From The Sterling Journal-Advocate (Jeff Rice):
The local water district agreed Tuesday to manage the financial aspects of a study of water storage potential on the South Platte River basin. The study is the first project in eastern Colorado to result from the Colorado Water Plan that was presented to Gov. John Hickenlooper in November 2015.
The study is mandated by HB 16-1266, which is the first legislation to emanate from that water plan.
The Lower South Platte Water Conservancy District Board of Directors voted Tuesday to allow the district and its staff to act as “fiscal agent” for the $211,168 study, which is to be completed by November 2017. As fiscal agent, the district will assure that the grant money is paid to the appropriate contractors in a timely manner. In return, it will charge a fee of 5 percent, or about $10,500.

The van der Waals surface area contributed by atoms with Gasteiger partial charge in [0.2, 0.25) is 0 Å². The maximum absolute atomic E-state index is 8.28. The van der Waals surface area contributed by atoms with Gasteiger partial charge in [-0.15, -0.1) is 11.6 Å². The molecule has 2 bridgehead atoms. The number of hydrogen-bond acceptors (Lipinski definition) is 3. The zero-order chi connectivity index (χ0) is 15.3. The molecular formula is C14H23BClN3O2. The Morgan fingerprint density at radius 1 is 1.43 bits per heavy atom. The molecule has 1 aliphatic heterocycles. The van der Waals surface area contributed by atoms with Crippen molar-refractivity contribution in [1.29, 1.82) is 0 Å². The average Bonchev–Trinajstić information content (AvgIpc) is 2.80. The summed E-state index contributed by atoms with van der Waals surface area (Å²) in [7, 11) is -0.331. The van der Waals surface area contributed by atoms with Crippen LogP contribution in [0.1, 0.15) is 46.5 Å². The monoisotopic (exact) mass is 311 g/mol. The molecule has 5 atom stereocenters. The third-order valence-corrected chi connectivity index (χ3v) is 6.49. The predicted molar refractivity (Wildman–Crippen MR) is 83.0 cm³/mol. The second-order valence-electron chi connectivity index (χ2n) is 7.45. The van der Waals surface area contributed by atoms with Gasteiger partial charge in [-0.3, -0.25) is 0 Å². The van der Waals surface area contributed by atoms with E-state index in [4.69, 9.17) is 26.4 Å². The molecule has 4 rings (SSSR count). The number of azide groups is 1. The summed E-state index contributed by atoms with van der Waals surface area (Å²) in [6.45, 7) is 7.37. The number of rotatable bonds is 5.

The board also got its first look at a revised version of the scope of work for the study. A primary point of discussion Tuesday was just what part of the basin will be studied. Joe Frank, manager for the district, pointed out that while the law authorizing the study specifies that the study is to “Evaluate sites in the Lower South Platte Basin from Greeley to Julesburg,” it also allows for the inclusion of “promising sites in other parts of the Basin.” However, Frank said, it’s doubtful that many promising sites can be found above Greeley because of population density.
“They’re going to have to narrow it down to ten or so sites, because the grant is only so big,” Frank said. “I think they’re going to have to look at the most promising sites between Greeley and Galesburg.”